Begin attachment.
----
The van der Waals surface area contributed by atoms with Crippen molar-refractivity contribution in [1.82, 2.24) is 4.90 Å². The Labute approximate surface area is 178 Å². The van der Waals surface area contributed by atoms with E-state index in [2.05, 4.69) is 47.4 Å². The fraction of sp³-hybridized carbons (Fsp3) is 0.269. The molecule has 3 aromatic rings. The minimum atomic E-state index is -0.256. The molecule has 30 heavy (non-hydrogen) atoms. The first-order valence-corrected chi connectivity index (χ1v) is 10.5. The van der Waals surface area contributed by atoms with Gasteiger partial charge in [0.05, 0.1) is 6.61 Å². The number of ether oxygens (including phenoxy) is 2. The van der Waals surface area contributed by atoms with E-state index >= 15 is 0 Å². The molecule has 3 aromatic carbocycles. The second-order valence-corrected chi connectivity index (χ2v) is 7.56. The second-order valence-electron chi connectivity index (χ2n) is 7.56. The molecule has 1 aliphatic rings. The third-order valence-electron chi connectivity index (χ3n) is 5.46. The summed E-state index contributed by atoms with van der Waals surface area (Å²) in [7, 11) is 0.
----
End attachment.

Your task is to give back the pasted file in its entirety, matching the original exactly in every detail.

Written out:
The van der Waals surface area contributed by atoms with Crippen molar-refractivity contribution in [1.82, 2.24) is 4.90 Å². The Labute approximate surface area is 178 Å². The van der Waals surface area contributed by atoms with E-state index in [2.05, 4.69) is 47.4 Å². The fraction of sp³-hybridized carbons (Fsp3) is 0.269. The molecule has 3 aromatic rings. The minimum atomic E-state index is -0.256. The molecule has 30 heavy (non-hydrogen) atoms. The first-order valence-corrected chi connectivity index (χ1v) is 10.5. The van der Waals surface area contributed by atoms with Gasteiger partial charge in [0.05, 0.1) is 6.61 Å². The number of ether oxygens (including phenoxy) is 2. The van der Waals surface area contributed by atoms with E-state index >= 15 is 0 Å². The molecule has 3 aromatic carbocycles. The second-order valence-corrected chi connectivity index (χ2v) is 7.56. The second-order valence-electron chi connectivity index (χ2n) is 7.56. The molecule has 1 aliphatic rings. The third-order valence-electron chi connectivity index (χ3n) is 5.46. The summed E-state index contributed by atoms with van der Waals surface area (Å²) in [7, 11) is 0.